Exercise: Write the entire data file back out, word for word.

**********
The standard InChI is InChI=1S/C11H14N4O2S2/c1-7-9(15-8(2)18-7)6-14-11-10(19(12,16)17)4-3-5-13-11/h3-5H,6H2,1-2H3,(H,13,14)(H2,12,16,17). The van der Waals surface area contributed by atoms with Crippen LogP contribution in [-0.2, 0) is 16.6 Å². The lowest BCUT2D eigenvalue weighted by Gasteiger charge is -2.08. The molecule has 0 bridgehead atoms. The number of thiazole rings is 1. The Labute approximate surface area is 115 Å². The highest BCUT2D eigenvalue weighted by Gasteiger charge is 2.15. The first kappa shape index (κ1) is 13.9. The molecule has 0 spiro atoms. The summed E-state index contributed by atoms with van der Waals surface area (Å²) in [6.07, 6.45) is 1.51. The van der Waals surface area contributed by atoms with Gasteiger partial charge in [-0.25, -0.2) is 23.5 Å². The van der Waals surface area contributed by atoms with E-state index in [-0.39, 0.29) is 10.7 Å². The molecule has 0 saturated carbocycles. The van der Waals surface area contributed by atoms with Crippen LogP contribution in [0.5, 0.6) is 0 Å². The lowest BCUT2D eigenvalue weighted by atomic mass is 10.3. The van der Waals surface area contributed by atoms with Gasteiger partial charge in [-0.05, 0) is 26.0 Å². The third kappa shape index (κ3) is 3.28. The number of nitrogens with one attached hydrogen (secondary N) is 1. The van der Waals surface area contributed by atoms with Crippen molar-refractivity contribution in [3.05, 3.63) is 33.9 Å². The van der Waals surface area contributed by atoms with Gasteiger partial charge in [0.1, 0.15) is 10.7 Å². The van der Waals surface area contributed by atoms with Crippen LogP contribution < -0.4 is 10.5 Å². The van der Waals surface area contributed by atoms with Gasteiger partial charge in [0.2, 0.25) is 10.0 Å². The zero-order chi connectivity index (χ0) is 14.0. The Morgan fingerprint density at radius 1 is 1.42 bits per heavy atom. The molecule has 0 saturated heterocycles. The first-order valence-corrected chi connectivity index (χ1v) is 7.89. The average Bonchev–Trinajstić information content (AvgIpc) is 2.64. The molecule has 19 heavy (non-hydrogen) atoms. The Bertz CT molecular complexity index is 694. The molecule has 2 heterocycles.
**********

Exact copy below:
The standard InChI is InChI=1S/C11H14N4O2S2/c1-7-9(15-8(2)18-7)6-14-11-10(19(12,16)17)4-3-5-13-11/h3-5H,6H2,1-2H3,(H,13,14)(H2,12,16,17). The van der Waals surface area contributed by atoms with Crippen LogP contribution in [-0.2, 0) is 16.6 Å². The lowest BCUT2D eigenvalue weighted by Gasteiger charge is -2.08. The molecule has 0 bridgehead atoms. The number of thiazole rings is 1. The Labute approximate surface area is 115 Å². The highest BCUT2D eigenvalue weighted by Gasteiger charge is 2.15. The first kappa shape index (κ1) is 13.9. The molecule has 0 spiro atoms. The summed E-state index contributed by atoms with van der Waals surface area (Å²) in [6.07, 6.45) is 1.51. The van der Waals surface area contributed by atoms with Gasteiger partial charge in [-0.25, -0.2) is 23.5 Å². The van der Waals surface area contributed by atoms with E-state index in [-0.39, 0.29) is 10.7 Å². The molecule has 0 saturated carbocycles. The van der Waals surface area contributed by atoms with Crippen LogP contribution in [0.5, 0.6) is 0 Å². The lowest BCUT2D eigenvalue weighted by atomic mass is 10.3. The van der Waals surface area contributed by atoms with Gasteiger partial charge in [-0.05, 0) is 26.0 Å². The third kappa shape index (κ3) is 3.28. The number of nitrogens with one attached hydrogen (secondary N) is 1. The van der Waals surface area contributed by atoms with Crippen molar-refractivity contribution in [3.05, 3.63) is 33.9 Å². The van der Waals surface area contributed by atoms with Gasteiger partial charge in [0.1, 0.15) is 10.7 Å². The van der Waals surface area contributed by atoms with Crippen LogP contribution < -0.4 is 10.5 Å². The van der Waals surface area contributed by atoms with Gasteiger partial charge in [0.2, 0.25) is 10.0 Å². The zero-order chi connectivity index (χ0) is 14.0. The Morgan fingerprint density at radius 1 is 1.42 bits per heavy atom. The molecule has 0 saturated heterocycles. The first-order valence-corrected chi connectivity index (χ1v) is 7.89. The average Bonchev–Trinajstić information content (AvgIpc) is 2.64. The molecule has 19 heavy (non-hydrogen) atoms. The Bertz CT molecular complexity index is 694. The molecule has 2 heterocycles.